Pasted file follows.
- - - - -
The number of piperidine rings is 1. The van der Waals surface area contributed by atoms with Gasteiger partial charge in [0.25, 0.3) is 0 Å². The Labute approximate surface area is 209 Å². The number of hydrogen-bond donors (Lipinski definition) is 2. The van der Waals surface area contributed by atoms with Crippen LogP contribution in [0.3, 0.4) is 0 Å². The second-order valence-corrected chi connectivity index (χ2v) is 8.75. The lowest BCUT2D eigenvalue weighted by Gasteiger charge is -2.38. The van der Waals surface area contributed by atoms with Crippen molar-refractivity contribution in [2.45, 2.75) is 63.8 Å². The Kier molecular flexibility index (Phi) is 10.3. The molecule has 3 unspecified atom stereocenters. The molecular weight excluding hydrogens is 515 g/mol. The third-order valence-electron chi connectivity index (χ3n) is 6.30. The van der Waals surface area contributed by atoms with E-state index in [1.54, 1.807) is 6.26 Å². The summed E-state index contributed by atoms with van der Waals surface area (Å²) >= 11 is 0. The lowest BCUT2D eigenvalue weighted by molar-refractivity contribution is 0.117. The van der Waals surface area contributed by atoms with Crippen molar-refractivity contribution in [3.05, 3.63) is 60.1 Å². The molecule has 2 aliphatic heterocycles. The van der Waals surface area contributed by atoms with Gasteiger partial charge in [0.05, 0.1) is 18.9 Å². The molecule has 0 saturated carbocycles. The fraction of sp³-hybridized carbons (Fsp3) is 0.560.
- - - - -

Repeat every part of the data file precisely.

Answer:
The number of piperidine rings is 1. The van der Waals surface area contributed by atoms with Gasteiger partial charge in [0.25, 0.3) is 0 Å². The Labute approximate surface area is 209 Å². The number of hydrogen-bond donors (Lipinski definition) is 2. The van der Waals surface area contributed by atoms with Crippen LogP contribution in [0.3, 0.4) is 0 Å². The second-order valence-corrected chi connectivity index (χ2v) is 8.75. The lowest BCUT2D eigenvalue weighted by Gasteiger charge is -2.38. The van der Waals surface area contributed by atoms with Crippen molar-refractivity contribution in [2.45, 2.75) is 63.8 Å². The Kier molecular flexibility index (Phi) is 10.3. The molecule has 3 unspecified atom stereocenters. The molecular weight excluding hydrogens is 515 g/mol. The third-order valence-electron chi connectivity index (χ3n) is 6.30. The van der Waals surface area contributed by atoms with E-state index in [1.54, 1.807) is 6.26 Å². The summed E-state index contributed by atoms with van der Waals surface area (Å²) >= 11 is 0. The lowest BCUT2D eigenvalue weighted by molar-refractivity contribution is 0.117. The van der Waals surface area contributed by atoms with Crippen molar-refractivity contribution in [3.05, 3.63) is 60.1 Å². The molecule has 2 aliphatic heterocycles. The van der Waals surface area contributed by atoms with Gasteiger partial charge in [0.05, 0.1) is 18.9 Å². The molecule has 0 saturated carbocycles. The fraction of sp³-hybridized carbons (Fsp3) is 0.560.